A University of Washington study of elementary school students conducted at three racially diverse Tacoma schools found children rate gender a more important part of their identities than race.
In addition, the ways in which they talked about gender differed from how they talked about race — perhaps reflecting the way educators, parents and other adults talk to kids about both issues.
“In the sense of our everyday narrative, the way we talk — ‘Hey, little girl’ or ‘Hey, little boy’ is used very liberally,” said the study’s lead author, Leoandra Onnie Rogers. “But when it comes to race and skin color, it’s the exact opposite. We go to great lengths not to mention those.”
Rogers, a former postdoctoral fellow at the UW’s Institute for Learning & Brain Sciences, or I-LABS, and now an assistant professor of psychology at Northwestern University, co-authored the study with Andrew Meltzoff, co-director of the institute.
“Children are bombarded by messages about race, gender and social stereotypes,” Meltzoff said. “These implicit and explicit messages rapidly influence their self-concepts and aspirations.”
He said the study offers a glimpse at how culture influences children: “Kids talk about race and gender in different ways as early as age 7.”
You could argue that people of color want to talk about race, and whites do not.
Leoandra Onnie Rogers, Northwestern University
Rogers conducted one-on-one interviews with 222 children in grades two through six at three Tacoma schools. She said the names of the schools remain confidential under study ground rules.
“It was a full year of data collection,” she said.
None of the schools had more than 50 percent of one racial group, and more than 75 percent of students at the schools were eligible for free or reduced-price lunch, a widely used marker for poverty.
Rogers, a graduate of Tacoma’s Wilson High School, said researchers chose Tacoma for the study because of its racially diverse schools. She said they first considered Seattle schools, but found they did not have the same mix of racial groups found in Tacoma.
Interviews with the children in the study used cards with various identity labels — boy, girl, son, daughter, student, Asian, Hispanic, black, white and athlete. The cards contained only words, not pictures.
Kids were asked to place the cards in two piles: one that described “me” and another that was “not me.”
Children then were asked to rank the “me” cards by picking the one most important to them. That card was removed, and the children were asked to pick the next most important card.
The top picks label family relationships, being a son or daughter. That was followed by “student,” followed by gender, then athlete.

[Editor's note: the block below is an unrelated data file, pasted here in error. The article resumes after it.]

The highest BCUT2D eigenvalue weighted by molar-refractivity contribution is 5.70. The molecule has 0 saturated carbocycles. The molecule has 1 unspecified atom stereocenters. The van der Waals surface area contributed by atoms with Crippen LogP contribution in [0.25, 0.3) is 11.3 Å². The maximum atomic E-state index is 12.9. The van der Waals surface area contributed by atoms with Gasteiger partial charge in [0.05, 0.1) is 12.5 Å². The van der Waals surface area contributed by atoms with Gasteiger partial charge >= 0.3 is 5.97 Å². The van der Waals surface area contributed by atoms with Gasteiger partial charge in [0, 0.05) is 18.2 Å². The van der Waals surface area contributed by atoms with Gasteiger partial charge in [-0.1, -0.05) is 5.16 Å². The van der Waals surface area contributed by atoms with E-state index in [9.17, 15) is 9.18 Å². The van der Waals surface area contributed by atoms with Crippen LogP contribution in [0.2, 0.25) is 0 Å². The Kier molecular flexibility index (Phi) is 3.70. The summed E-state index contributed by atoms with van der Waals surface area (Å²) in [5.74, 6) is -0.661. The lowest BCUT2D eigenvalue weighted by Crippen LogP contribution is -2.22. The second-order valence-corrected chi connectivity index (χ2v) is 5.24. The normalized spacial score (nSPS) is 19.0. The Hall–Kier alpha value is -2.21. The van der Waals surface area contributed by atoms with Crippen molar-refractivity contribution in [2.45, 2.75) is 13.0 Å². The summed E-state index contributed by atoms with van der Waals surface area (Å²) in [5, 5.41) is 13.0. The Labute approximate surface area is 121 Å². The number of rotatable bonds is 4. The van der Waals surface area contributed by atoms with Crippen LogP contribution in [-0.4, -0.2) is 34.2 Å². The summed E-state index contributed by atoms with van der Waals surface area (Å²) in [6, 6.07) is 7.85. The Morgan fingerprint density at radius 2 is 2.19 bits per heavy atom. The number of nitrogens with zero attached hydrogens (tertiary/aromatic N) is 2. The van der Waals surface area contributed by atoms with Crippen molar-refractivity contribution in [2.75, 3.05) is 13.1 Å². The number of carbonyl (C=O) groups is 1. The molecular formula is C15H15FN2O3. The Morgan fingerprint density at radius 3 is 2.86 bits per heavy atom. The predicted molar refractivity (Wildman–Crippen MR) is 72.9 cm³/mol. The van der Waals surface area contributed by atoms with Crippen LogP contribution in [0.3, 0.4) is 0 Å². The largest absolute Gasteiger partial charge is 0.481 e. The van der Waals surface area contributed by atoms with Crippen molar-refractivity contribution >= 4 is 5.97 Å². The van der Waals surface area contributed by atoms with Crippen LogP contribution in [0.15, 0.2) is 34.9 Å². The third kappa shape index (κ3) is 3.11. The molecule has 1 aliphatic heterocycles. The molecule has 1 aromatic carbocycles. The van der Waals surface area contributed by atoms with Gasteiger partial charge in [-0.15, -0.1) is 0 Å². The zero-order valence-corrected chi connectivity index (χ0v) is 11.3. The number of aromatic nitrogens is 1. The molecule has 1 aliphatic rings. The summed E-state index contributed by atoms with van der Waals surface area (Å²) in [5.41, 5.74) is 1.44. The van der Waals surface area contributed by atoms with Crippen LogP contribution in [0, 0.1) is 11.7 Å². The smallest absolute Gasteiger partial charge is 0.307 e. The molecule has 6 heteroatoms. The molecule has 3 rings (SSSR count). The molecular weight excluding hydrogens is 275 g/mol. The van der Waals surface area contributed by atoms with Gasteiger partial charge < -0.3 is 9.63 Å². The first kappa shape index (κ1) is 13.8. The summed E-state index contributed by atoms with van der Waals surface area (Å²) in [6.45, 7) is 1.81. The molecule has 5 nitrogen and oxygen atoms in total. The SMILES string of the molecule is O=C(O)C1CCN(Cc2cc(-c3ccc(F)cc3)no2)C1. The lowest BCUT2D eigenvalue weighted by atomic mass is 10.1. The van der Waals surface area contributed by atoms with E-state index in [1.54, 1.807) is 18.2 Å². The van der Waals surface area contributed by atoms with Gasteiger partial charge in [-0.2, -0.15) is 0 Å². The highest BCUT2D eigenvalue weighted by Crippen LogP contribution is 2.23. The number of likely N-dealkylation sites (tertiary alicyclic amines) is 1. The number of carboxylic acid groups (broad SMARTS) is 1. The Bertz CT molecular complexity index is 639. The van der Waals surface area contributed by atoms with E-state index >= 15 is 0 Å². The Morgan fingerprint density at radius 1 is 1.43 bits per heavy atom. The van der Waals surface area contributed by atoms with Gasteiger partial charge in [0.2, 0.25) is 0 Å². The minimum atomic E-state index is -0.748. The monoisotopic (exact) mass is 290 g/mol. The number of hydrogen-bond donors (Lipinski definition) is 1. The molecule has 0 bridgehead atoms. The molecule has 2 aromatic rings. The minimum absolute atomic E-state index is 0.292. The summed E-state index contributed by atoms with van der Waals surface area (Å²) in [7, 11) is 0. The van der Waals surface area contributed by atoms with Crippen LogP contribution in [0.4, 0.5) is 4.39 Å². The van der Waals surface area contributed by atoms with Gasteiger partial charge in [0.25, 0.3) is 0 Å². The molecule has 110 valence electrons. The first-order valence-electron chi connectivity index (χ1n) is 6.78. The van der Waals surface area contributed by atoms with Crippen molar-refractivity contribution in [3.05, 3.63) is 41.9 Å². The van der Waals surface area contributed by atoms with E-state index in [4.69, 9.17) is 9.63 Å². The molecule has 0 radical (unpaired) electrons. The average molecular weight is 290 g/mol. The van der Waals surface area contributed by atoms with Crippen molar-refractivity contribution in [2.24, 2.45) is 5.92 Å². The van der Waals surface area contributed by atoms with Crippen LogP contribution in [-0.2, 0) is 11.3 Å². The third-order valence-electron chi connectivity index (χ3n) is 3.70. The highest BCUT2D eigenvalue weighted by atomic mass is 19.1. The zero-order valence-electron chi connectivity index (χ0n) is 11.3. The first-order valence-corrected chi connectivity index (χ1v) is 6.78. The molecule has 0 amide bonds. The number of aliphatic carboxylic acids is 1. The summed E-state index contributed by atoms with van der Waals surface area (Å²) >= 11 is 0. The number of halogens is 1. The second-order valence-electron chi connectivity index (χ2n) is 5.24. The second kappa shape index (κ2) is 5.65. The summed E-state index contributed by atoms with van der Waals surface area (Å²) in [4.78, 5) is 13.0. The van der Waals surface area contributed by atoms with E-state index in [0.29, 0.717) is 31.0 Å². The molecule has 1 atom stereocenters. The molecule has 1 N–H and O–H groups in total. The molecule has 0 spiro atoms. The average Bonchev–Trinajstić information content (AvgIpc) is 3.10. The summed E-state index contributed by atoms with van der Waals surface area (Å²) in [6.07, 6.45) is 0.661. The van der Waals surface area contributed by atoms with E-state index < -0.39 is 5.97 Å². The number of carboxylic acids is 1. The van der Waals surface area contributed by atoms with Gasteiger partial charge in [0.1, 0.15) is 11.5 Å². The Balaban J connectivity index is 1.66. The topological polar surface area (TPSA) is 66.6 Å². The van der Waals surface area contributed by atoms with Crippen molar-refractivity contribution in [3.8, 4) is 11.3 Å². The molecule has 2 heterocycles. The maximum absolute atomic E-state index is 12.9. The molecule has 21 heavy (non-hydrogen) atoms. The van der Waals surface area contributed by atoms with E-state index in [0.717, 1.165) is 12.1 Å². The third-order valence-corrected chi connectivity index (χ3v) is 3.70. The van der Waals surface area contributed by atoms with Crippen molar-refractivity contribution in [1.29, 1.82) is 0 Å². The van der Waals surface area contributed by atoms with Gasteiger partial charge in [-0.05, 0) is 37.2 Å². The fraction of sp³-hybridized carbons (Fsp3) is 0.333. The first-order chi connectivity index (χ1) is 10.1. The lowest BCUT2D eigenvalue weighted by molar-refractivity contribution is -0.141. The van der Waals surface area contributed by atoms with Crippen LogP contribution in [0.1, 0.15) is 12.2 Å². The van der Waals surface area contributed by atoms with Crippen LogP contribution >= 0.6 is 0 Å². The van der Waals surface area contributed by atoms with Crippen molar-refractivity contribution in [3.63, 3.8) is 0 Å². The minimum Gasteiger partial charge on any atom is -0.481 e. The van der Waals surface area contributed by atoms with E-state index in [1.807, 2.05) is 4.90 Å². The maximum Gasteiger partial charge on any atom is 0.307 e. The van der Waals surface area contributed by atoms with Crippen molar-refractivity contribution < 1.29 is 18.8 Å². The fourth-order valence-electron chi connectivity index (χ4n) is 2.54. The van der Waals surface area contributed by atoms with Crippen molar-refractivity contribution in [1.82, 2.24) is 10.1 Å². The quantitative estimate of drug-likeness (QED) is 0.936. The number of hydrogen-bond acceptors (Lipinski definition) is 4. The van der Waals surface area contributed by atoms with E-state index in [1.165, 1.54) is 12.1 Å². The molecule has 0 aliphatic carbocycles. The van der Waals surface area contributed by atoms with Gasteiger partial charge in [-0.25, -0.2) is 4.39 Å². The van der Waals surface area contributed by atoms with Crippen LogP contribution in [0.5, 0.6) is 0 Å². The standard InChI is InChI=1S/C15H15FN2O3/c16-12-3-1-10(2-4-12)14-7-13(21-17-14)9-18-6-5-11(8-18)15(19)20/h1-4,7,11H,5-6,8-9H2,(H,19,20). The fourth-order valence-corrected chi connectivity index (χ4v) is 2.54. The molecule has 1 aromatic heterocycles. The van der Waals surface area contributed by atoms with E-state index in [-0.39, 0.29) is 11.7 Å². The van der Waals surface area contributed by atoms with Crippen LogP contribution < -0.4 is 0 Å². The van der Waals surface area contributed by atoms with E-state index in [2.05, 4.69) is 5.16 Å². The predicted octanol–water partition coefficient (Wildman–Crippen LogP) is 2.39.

Girls ranked family identity higher than boys, who ranked athlete higher than did girls.
Race was most often selected last, as the least important to kids. Black and mixed-race children ranked it as more important than did white children.
“Race was after athlete, after everything,” Rogers said.
About half of black and mixed-race kids ranked race as important, while nearly 90 percent of white children considered race not an important part of their identity.
The conclusion is not that children don’t see color, Rogers said. Rather, she said, they could be responding to a societal message that talking about race is taboo.
Children also were asked two open-ended questions: about what it means to be a boy or girl, and what it means to be a member of a racial group or a mixed-race child.
Kids tended to emphasize differences and inequality when talking about gender. Girls mentioned physical appearance as part of their gender identity more than did boys.
While most students easily picked either boy or girl as their gender, a handful of girls said they were both.
“When we talked about why, they related it to gender stereotypes,” Rogers said. Some said they weren’t a girl, for example, because they didn’t like wearing dresses or because they preferred sports.
Children are bombarded by messages about race, gender and social stereotypes
Andrew Meltzoff, co-director of the University of Washington’s Institute for Learning & Brain Sciences
In response to the open-ended questions, black and mixed-race children mentioned racial pride more often than white children.
“You could argue that people of color want to talk about race, and whites do not,” Rogers said.
She said it’s important to ask why that reluctance exists and to give all kids the language and the space to talk about differences, especially given the recent presidential campaign in which race was front and center.
She said the campaign and election of Donald Trump sparked a different conversation about race. It wasn’t a new narrative, she added, but young kids might not have heard explicit conversations about white supremacy until recently.
“More than ever, there’s an urgency for educators to engage students about race,” Rogers said.
The UW’s I-LABS offers on its website some free online tools that can help start the conversation.
The study, funded by the National Science Foundation, was published in the journal “Cultural Diversity & Ethnic Minority Psychology.”